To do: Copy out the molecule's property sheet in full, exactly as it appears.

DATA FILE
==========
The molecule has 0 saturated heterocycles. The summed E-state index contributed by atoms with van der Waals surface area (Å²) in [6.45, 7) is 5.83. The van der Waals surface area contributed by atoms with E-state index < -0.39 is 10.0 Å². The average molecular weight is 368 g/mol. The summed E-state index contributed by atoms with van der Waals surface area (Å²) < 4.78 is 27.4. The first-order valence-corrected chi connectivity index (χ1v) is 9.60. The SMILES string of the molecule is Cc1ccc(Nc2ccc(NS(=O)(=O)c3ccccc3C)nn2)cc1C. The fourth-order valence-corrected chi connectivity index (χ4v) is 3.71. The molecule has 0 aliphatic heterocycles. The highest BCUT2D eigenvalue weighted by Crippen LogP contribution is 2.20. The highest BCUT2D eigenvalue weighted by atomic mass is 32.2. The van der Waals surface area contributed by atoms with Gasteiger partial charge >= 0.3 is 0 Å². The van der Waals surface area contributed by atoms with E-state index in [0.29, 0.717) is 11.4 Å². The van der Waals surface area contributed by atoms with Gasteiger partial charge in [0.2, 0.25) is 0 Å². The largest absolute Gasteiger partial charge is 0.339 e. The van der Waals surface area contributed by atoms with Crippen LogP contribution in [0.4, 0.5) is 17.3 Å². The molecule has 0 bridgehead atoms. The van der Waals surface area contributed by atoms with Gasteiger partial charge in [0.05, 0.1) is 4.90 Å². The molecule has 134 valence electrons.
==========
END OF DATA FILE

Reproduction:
The molecule has 0 saturated heterocycles. The summed E-state index contributed by atoms with van der Waals surface area (Å²) in [6.45, 7) is 5.83. The van der Waals surface area contributed by atoms with E-state index < -0.39 is 10.0 Å². The average molecular weight is 368 g/mol. The summed E-state index contributed by atoms with van der Waals surface area (Å²) < 4.78 is 27.4. The first-order valence-corrected chi connectivity index (χ1v) is 9.60. The SMILES string of the molecule is Cc1ccc(Nc2ccc(NS(=O)(=O)c3ccccc3C)nn2)cc1C. The fourth-order valence-corrected chi connectivity index (χ4v) is 3.71. The molecule has 0 aliphatic heterocycles. The highest BCUT2D eigenvalue weighted by Crippen LogP contribution is 2.20. The highest BCUT2D eigenvalue weighted by atomic mass is 32.2. The van der Waals surface area contributed by atoms with Gasteiger partial charge >= 0.3 is 0 Å². The van der Waals surface area contributed by atoms with E-state index in [0.29, 0.717) is 11.4 Å². The van der Waals surface area contributed by atoms with Gasteiger partial charge in [0.2, 0.25) is 0 Å². The largest absolute Gasteiger partial charge is 0.339 e. The van der Waals surface area contributed by atoms with Crippen LogP contribution in [0.4, 0.5) is 17.3 Å². The molecule has 0 bridgehead atoms. The van der Waals surface area contributed by atoms with Gasteiger partial charge in [0.05, 0.1) is 4.90 Å². The molecule has 134 valence electrons.